Moreover, we inhabit a fragile body, and are subject to all kinds of random adversities and health issues. And who we are is a function of the genes we inherited and the environment we grew up in – both out of our control and not our fault. Your compassionate resource knows all of this and that we are all trying to do the best we can with what we have in the midst of this challenging life.
Your compassionate resource comes from a grounded, present centred place in the body which is strong. It is solid, like a mountain. It is a resilient part of you that has been able to tolerate great distress and has persevered in the face of many difficulties.
Commitment to your well being and happiness
Your compassionate resource is totally committed to be as helpful to you and others as possible. It has a genuine desire for you to have a joyful life and to nurture your personal growth and inner peace. It delights in the idea of you being free from suffering. It understands and validates your feelings.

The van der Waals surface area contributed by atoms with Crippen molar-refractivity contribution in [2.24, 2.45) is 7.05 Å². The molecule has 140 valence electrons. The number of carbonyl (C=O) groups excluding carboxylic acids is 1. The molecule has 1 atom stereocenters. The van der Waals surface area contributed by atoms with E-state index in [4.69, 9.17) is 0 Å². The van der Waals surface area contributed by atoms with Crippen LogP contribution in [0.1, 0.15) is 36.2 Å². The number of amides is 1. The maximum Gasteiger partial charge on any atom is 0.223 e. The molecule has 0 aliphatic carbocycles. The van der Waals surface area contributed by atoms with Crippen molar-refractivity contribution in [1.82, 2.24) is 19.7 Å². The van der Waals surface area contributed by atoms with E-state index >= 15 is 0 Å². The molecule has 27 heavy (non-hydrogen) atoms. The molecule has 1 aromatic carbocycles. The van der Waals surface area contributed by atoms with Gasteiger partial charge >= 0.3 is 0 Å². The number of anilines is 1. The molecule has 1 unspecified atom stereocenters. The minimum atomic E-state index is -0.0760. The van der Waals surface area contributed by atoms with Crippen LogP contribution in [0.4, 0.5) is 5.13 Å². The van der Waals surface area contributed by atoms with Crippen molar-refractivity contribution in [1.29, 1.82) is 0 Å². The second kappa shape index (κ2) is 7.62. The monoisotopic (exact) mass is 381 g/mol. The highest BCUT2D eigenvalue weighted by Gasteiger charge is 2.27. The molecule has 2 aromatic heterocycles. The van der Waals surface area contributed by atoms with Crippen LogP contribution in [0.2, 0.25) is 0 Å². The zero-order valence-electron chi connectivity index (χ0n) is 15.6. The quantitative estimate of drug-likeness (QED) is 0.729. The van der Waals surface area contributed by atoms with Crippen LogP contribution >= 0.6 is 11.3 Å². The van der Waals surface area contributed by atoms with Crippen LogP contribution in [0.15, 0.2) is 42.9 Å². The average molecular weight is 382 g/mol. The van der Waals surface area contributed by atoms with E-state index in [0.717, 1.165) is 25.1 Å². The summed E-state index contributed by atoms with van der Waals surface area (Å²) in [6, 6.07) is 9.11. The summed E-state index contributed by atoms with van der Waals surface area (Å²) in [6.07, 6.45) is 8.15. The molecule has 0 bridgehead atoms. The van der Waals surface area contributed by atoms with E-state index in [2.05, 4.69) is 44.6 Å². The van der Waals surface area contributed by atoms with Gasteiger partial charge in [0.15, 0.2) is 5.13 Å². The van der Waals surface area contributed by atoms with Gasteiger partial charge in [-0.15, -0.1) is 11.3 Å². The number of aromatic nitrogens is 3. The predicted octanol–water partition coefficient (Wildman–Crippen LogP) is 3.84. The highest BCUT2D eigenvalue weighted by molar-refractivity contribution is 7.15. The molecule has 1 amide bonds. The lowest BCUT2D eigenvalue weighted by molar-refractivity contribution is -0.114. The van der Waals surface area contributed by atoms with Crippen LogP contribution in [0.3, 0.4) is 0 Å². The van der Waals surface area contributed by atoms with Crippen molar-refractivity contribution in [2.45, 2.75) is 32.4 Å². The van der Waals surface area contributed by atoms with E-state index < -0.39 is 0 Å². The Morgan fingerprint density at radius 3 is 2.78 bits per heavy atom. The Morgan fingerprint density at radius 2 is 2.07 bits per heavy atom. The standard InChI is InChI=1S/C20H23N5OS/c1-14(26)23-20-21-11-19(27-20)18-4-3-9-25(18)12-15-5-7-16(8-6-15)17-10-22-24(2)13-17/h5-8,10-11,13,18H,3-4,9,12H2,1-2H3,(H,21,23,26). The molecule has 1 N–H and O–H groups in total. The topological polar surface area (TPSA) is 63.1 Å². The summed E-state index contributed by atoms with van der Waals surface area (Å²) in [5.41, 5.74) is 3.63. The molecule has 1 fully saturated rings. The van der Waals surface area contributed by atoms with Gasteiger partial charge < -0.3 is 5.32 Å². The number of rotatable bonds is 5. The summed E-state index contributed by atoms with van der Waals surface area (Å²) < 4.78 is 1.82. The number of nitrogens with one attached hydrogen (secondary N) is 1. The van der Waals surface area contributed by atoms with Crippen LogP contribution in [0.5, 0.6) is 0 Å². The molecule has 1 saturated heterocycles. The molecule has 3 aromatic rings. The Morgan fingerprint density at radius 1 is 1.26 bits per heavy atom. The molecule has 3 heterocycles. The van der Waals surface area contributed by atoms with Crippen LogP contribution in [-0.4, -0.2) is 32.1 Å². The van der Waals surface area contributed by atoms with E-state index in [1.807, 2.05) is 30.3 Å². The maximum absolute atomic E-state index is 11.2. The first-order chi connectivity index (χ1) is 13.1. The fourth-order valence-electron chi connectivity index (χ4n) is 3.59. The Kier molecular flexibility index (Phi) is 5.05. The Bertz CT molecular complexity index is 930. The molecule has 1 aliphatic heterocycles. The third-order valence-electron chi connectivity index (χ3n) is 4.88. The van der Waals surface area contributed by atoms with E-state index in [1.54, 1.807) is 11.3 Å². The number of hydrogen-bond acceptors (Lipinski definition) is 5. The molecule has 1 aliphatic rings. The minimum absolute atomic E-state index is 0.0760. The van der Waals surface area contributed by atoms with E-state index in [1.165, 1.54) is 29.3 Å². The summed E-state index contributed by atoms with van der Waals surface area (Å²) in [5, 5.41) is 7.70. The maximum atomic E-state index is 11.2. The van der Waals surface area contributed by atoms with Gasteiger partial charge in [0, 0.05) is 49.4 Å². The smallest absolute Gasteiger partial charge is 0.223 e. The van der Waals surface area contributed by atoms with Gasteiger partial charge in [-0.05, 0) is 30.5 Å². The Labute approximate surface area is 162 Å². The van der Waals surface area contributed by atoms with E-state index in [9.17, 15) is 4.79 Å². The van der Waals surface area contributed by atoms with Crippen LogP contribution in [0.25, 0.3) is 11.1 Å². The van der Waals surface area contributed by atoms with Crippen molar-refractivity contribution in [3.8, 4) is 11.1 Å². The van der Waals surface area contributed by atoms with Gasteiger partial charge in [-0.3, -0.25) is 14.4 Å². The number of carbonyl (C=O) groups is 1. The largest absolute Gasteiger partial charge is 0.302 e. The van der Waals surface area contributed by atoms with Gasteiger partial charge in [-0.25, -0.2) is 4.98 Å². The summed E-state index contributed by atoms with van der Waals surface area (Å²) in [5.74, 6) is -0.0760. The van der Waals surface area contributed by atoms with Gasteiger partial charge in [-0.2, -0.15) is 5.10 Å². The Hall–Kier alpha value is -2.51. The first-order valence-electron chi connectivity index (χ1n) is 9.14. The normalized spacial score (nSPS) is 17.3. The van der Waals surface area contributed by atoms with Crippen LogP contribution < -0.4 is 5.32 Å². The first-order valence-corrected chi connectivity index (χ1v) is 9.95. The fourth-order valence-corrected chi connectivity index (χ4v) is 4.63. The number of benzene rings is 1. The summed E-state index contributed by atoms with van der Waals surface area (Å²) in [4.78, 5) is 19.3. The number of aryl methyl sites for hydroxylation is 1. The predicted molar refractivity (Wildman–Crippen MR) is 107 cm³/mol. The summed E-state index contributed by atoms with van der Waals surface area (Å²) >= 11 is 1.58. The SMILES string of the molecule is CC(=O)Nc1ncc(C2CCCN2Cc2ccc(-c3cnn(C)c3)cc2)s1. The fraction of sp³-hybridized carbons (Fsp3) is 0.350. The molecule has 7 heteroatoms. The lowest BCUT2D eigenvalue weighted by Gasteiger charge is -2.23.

Compassion Focused Therapy Techniques
CFT involves developing your compassionate resource and then learning (through particular therapeutic exercises) to identify, understand and disengage from the part of us that criticises and puts us down (i.e. the “Inner Critic”). This approach differs from some other therapies which set up a struggle with the Inner Critic by trying to get rid of it or argue with it.
As the compassionate resource has the powerful combination of wisdom, strength and commitment to your well being, it is the better authority when it comes to running your life. So it is the authority you can trust when it comes to deciding who to believe – the self critical thoughts that deflate you, or the kind thoughts that enable you to engage fully with whatever life throws at you.
CFT and ACT